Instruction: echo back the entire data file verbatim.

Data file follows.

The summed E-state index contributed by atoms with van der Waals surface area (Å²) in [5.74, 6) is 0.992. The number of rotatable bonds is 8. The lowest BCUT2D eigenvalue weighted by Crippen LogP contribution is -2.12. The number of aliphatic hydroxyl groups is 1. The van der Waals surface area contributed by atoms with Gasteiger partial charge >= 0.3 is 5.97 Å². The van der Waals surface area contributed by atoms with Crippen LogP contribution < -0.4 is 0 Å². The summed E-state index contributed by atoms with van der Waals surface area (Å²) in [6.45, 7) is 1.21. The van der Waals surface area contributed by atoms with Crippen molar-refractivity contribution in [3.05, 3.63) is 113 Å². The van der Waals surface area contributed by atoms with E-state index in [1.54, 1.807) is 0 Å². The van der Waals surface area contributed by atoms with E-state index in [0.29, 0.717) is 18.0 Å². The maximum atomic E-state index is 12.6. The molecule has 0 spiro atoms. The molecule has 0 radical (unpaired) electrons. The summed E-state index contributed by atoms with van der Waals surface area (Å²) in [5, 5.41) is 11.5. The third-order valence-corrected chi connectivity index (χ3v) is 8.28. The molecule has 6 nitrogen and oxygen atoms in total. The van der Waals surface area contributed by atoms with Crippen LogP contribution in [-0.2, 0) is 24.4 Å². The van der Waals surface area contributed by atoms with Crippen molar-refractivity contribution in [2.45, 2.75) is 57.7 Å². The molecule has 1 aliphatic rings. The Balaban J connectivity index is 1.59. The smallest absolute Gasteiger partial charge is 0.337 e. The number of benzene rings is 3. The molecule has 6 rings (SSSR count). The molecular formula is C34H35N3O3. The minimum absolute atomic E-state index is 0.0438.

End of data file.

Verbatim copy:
The summed E-state index contributed by atoms with van der Waals surface area (Å²) in [5.74, 6) is 0.992. The number of rotatable bonds is 8. The lowest BCUT2D eigenvalue weighted by Crippen LogP contribution is -2.12. The number of aliphatic hydroxyl groups is 1. The van der Waals surface area contributed by atoms with Gasteiger partial charge >= 0.3 is 5.97 Å². The van der Waals surface area contributed by atoms with Crippen LogP contribution < -0.4 is 0 Å². The summed E-state index contributed by atoms with van der Waals surface area (Å²) in [6.45, 7) is 1.21. The van der Waals surface area contributed by atoms with Crippen molar-refractivity contribution in [3.05, 3.63) is 113 Å². The van der Waals surface area contributed by atoms with E-state index in [1.54, 1.807) is 0 Å². The van der Waals surface area contributed by atoms with E-state index in [0.29, 0.717) is 18.0 Å². The maximum atomic E-state index is 12.6. The molecule has 0 spiro atoms. The molecule has 0 radical (unpaired) electrons. The summed E-state index contributed by atoms with van der Waals surface area (Å²) in [5, 5.41) is 11.5. The third-order valence-corrected chi connectivity index (χ3v) is 8.28. The molecule has 6 nitrogen and oxygen atoms in total. The van der Waals surface area contributed by atoms with Crippen LogP contribution in [-0.2, 0) is 24.4 Å². The van der Waals surface area contributed by atoms with Crippen molar-refractivity contribution in [2.45, 2.75) is 57.7 Å². The molecule has 1 aliphatic rings. The Balaban J connectivity index is 1.59. The smallest absolute Gasteiger partial charge is 0.337 e. The number of benzene rings is 3. The molecule has 6 rings (SSSR count). The molecular formula is C34H35N3O3. The minimum absolute atomic E-state index is 0.0438.